Are you getting sick of my posts that just deal with a verb? It’s not for lack of other subjects, it’s just that VERBS ARE KEY to building sentences and, fluency. Verbs are also handled very differently in Portuguese than in English. We use phrasal-verbs extensively: get-over, get-going, get-ahead, get-away and on, and on, and…

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Pode deixar

This was going to be an intermediate level post, but this phrase is so popular that it’s important for everyone to know how to use it. Right away! Pode deixar is one of those phrases that finds it’s way into just about every conversation here. Pode deixar: PODER (to be able to,can) + DEIXAR (to…

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The future with IR

The Present Tense of IR can be used to talk about the future! The fastest and easiest way to start talking about the future is with the verb IR. Forming the future with IR is just a matter of knowing its conjugation in the present tense. That sounds confusing. But it’s not a big deal…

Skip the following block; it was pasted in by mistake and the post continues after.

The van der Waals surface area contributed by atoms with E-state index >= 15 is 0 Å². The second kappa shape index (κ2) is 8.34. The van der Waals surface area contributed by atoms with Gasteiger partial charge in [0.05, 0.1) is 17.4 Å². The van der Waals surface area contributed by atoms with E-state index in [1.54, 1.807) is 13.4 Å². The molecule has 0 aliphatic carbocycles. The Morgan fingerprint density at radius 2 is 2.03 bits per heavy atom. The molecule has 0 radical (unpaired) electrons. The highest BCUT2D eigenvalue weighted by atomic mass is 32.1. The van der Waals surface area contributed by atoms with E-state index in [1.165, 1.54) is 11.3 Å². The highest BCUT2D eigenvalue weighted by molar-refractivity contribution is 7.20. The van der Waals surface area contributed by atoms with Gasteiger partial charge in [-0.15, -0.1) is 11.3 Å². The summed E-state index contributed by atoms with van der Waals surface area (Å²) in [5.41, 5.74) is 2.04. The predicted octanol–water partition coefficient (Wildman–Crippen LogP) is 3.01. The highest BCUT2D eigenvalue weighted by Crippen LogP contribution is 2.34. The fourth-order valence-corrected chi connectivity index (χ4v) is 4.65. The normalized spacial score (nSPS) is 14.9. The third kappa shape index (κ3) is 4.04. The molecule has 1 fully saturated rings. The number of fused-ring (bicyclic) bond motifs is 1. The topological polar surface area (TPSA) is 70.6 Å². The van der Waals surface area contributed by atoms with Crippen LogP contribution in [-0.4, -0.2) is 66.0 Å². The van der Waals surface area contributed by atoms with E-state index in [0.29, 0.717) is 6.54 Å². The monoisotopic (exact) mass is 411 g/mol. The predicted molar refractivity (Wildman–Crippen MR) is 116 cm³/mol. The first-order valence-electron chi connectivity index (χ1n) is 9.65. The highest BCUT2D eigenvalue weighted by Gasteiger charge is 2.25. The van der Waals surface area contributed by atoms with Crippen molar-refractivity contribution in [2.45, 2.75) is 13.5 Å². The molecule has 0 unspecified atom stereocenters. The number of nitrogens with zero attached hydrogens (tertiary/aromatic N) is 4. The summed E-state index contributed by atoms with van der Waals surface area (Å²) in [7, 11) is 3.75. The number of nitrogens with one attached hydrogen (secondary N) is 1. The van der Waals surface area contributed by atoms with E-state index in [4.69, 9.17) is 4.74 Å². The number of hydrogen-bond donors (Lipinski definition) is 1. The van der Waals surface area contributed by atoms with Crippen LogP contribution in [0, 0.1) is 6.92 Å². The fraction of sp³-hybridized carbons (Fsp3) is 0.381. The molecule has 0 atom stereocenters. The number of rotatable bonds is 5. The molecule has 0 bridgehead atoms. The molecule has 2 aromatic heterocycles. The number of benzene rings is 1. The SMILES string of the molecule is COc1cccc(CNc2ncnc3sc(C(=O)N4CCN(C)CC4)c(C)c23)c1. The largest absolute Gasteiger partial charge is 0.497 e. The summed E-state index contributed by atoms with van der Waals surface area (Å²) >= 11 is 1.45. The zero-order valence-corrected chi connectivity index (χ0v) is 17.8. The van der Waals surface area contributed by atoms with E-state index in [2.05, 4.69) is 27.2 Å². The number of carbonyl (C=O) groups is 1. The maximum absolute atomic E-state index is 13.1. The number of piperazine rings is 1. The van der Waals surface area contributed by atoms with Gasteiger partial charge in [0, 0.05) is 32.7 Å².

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tudo vs. todo

Todo mundo (everyone) gets confused about these. Tudo in Portuguese sounds so much like todo & toda that it’s tough to keep them straight ~ even though these are three of the most-used words in the language. TUDO = all, everything for GENERAL things. TODO & TODA = all, everything for SPECIFIC things (things that…

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Você tem certeza?

Are you sure? That’s for sure. You’re right! Isn’t that so? Brazilians are positive people 😉 They will frequently affirm confirm and encourage an idea or thought. And they do so in specific ways. Brazilians use several key phrases but most affirmations are based on just two words: CERTEZA: Você tem certeza? Are you sure?…